U.S. Oil Industry Back On Top, Set To Break Global Record

The U.S. oil industry is set to break a 1970 record for oil output. According to Reuters, shale production has pushed American oil output to 10 million barrels of oil a day, a total that’s expected to rise to 11 million by 2019.

The surprising output of oil has had a significant impact on the U.S. economy. The surge in oil output has found jobs for many Americans and has also reduced gas prices by up to 37%. What’s more, shale has also replaced coal in power plants, thereby reducing greenhouse gas emissions.

“It has had incredibly positive impacts for the U.S. economy, for the workforce and even our reduced carbon footprint,” said John England, the head consultant of the Deloitte Center for Energy Solutions.

According to the CME Group, the daily trading volumes of American oil have increased significantly over the past 10 years, placing American energy exports on par with the Middle East. However, the question is whether or not shale will be able to continue at this rate of output what with rising labor and drillable land costs.

American shale producers don’t seem to be worried what with oil output already having far outpaced previous expectations. Because oil is now able to trade over $64 a barrel, American shale producers are capable of financing drilling equipment and services.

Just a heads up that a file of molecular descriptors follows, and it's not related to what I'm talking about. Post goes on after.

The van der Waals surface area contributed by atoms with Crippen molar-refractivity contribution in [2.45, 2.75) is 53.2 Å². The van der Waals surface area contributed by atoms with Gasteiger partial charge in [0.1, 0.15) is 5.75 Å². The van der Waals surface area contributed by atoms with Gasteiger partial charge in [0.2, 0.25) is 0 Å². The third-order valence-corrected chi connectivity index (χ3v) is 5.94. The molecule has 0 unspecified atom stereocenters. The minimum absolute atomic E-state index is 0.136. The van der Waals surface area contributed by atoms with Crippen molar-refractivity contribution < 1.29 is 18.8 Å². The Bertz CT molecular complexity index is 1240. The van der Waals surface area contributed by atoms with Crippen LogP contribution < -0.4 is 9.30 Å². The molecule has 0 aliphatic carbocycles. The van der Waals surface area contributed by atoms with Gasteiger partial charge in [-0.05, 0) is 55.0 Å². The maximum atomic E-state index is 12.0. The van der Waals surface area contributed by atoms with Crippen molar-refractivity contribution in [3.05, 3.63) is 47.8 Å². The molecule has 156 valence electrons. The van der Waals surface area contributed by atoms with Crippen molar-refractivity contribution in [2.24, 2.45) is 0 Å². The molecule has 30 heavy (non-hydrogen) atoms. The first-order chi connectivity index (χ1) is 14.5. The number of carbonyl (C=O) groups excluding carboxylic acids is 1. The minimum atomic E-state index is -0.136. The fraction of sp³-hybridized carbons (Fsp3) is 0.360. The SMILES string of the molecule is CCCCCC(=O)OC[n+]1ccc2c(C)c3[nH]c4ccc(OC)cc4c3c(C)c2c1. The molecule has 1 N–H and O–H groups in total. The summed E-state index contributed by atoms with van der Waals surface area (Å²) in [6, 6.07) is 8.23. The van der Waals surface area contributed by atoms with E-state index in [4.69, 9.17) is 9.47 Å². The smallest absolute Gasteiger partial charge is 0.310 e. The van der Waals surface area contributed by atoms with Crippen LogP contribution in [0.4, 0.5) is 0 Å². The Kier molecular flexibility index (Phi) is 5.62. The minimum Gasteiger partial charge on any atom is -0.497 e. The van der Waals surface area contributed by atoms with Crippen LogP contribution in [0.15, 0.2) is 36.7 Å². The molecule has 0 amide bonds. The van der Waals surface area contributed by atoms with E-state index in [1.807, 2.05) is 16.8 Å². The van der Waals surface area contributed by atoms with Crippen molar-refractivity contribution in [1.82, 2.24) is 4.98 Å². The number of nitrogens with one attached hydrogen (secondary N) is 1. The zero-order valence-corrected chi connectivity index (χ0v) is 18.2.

To add interest in the shale revolution, the surprising output of oil turned the industry’s hierarchy on its head. Small oil firms and entrepreneurs became big-name billionaires while the nation’s top oil firms are now reaching out to buy their share of shale investments.

With oil firms like Exxon and Chevron spending billions of dollars on drillable land for shale, the cost of labor and land is also going up — a positive thing for American wages. The surge in oil could mean good things for the metalworking fluids market as well, which is currently estimated to reach $9.74 billion in value by 2020.

“It was an employer’s market,” said Willie Taylor, the executive director of the Permian Basin Workforce Development Board. “Now it’s more of a job seeker’s market.”

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